When the same name is used for two or more methods in the same class, how does Java tell them apart?

When the same name is used for two or more methods in the same class, how does Java tell them apart?
The Java programming language supports overloading methods, and Java can distinguish between methods with different method signatures. This means that methods within a class can have the same name if they have different parameter lists (there are some qualifications to this that will be discussed in the lesson titled "Interfaces and Inheritance").

Suppose that you have a class that can use calligraphy to draw various types of data (strings, integers, and so on) and that contains a method for drawing each data type. It is cumbersome to use a new name for each method—for example, drawString, drawInteger, drawFloat, and so on. In the Java programming language, you can use the same name for all the drawing methods but pass a different argument list to each method. Thus, the data drawing class might declare four methods named draw, each of which has a different parameter list.

public class DataArtist {
    ...
    public void draw(String s) {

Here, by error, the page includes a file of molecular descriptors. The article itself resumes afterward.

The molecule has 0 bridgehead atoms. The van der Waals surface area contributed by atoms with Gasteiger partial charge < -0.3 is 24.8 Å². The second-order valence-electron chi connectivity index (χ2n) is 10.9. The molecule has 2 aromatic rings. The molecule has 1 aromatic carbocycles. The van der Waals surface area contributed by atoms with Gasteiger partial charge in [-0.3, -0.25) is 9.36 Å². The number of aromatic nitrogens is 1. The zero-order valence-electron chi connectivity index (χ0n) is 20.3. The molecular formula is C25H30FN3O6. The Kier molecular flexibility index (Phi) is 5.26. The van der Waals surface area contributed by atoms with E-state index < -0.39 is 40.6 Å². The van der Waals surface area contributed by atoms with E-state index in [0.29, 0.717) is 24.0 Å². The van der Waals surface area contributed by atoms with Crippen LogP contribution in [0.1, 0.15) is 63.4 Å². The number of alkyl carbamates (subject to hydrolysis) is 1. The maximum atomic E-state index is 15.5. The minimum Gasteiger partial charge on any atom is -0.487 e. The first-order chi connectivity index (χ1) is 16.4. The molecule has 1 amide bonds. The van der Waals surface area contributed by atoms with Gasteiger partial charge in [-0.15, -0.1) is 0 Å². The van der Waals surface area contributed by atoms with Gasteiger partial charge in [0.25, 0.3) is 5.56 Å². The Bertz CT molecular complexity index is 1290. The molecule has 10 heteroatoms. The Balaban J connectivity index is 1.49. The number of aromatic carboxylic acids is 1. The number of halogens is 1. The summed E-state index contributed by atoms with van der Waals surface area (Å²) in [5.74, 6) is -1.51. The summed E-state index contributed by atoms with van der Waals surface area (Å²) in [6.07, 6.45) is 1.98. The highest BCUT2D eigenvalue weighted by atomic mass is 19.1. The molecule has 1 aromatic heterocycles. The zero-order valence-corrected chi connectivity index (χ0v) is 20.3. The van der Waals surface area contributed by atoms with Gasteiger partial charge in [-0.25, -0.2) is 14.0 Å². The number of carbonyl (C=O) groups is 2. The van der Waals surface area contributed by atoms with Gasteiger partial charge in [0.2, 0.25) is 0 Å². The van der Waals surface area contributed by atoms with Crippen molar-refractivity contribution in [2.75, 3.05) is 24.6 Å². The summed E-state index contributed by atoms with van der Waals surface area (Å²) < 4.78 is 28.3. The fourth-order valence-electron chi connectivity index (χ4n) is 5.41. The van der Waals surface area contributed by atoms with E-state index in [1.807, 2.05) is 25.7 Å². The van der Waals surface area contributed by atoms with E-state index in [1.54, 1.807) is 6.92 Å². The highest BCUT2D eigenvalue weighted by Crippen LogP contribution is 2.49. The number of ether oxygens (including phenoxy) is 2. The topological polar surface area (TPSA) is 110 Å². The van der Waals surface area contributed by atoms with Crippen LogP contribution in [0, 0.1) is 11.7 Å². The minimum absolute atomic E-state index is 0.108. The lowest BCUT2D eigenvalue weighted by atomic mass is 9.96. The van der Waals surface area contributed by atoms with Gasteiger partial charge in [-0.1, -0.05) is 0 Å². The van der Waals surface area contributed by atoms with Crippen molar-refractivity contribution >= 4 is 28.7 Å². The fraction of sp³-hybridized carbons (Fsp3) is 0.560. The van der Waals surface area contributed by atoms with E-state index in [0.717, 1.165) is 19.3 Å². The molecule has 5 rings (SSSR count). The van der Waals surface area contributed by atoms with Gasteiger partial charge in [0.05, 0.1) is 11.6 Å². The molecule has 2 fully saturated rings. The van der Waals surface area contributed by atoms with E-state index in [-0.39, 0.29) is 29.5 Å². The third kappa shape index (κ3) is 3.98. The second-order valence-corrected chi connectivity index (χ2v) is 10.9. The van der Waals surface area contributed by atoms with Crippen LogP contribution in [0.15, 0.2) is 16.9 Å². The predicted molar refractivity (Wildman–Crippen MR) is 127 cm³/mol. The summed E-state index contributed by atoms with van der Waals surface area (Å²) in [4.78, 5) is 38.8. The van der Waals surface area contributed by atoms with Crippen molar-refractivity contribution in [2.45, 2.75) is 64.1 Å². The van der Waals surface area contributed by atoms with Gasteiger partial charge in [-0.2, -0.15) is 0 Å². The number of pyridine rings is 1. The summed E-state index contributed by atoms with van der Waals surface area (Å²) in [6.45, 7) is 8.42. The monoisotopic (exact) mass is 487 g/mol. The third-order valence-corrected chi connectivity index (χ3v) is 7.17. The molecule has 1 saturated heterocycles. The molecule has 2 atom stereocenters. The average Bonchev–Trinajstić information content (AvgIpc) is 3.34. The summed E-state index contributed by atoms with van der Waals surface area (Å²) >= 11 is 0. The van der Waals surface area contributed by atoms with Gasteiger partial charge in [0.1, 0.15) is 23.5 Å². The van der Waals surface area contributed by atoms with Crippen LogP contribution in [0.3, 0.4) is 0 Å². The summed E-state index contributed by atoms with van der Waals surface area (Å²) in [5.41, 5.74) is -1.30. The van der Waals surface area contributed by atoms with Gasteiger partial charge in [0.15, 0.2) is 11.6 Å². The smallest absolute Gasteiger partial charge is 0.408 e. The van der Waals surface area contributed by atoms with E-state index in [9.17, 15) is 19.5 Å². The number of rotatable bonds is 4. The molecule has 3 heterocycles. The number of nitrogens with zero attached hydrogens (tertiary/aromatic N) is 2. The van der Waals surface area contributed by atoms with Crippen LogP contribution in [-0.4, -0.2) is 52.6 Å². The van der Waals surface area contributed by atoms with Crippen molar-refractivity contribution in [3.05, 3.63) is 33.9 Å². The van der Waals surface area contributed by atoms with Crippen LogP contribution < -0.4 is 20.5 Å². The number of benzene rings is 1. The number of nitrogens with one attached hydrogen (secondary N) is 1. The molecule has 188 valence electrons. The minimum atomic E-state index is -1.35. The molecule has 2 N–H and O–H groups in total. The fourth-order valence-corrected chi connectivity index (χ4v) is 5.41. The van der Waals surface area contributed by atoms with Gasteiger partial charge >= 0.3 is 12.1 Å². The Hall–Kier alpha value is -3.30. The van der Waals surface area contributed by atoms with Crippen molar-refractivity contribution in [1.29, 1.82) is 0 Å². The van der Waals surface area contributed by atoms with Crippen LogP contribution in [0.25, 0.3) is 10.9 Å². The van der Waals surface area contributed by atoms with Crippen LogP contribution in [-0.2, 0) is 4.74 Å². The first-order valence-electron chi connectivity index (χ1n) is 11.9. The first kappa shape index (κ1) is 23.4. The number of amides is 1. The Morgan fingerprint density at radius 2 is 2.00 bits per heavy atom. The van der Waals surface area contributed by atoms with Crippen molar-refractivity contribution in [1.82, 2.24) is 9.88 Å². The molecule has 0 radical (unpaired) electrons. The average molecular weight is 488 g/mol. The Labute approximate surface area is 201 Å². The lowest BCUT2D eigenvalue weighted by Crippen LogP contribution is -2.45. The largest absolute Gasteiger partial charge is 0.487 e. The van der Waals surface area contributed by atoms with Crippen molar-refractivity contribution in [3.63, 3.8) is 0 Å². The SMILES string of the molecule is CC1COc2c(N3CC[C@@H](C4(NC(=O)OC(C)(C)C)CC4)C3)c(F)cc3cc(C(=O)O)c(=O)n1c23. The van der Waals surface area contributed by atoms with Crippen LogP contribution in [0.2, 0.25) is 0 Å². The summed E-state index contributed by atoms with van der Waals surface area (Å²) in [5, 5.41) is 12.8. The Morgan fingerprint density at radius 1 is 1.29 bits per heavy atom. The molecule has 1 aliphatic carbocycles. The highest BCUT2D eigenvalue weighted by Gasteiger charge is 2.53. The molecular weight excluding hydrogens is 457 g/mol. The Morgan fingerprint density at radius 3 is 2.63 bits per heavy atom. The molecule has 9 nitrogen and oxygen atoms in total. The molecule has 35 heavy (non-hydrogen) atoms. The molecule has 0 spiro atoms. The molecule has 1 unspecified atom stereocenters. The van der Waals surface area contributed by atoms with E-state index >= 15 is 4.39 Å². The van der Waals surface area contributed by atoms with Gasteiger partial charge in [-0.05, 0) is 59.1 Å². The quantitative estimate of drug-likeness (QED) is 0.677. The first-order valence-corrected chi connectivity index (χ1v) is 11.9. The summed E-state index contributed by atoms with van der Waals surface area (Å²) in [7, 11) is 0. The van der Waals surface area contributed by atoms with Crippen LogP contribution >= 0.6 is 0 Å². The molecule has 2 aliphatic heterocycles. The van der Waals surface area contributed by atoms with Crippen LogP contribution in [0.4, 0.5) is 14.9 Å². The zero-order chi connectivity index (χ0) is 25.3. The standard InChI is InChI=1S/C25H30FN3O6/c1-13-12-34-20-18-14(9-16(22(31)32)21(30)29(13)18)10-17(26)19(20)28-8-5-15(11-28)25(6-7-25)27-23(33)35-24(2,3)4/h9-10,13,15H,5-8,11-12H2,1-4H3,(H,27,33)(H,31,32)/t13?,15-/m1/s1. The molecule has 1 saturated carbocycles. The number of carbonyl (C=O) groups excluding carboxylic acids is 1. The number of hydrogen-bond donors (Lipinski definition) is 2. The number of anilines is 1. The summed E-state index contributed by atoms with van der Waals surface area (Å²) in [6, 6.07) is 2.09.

...
    }
    public void draw(int i) {
        ...
    }
    public void draw(double f) {
        ...
    }
    public void draw(int i, double f) {
        ...
    }
}
Overloaded methods are differentiated by the number and the type of the arguments passed into the method. In the code sample, draw(String s) and draw(int i) are distinct and unique methods because they require different argument types.

You cannot declare more than one method with the same name and the same number and type of arguments, because the compiler cannot tell them apart.

The compiler does not consider return type when differentiating methods, so you cannot declare two methods with the same signature even if they have a different return type.

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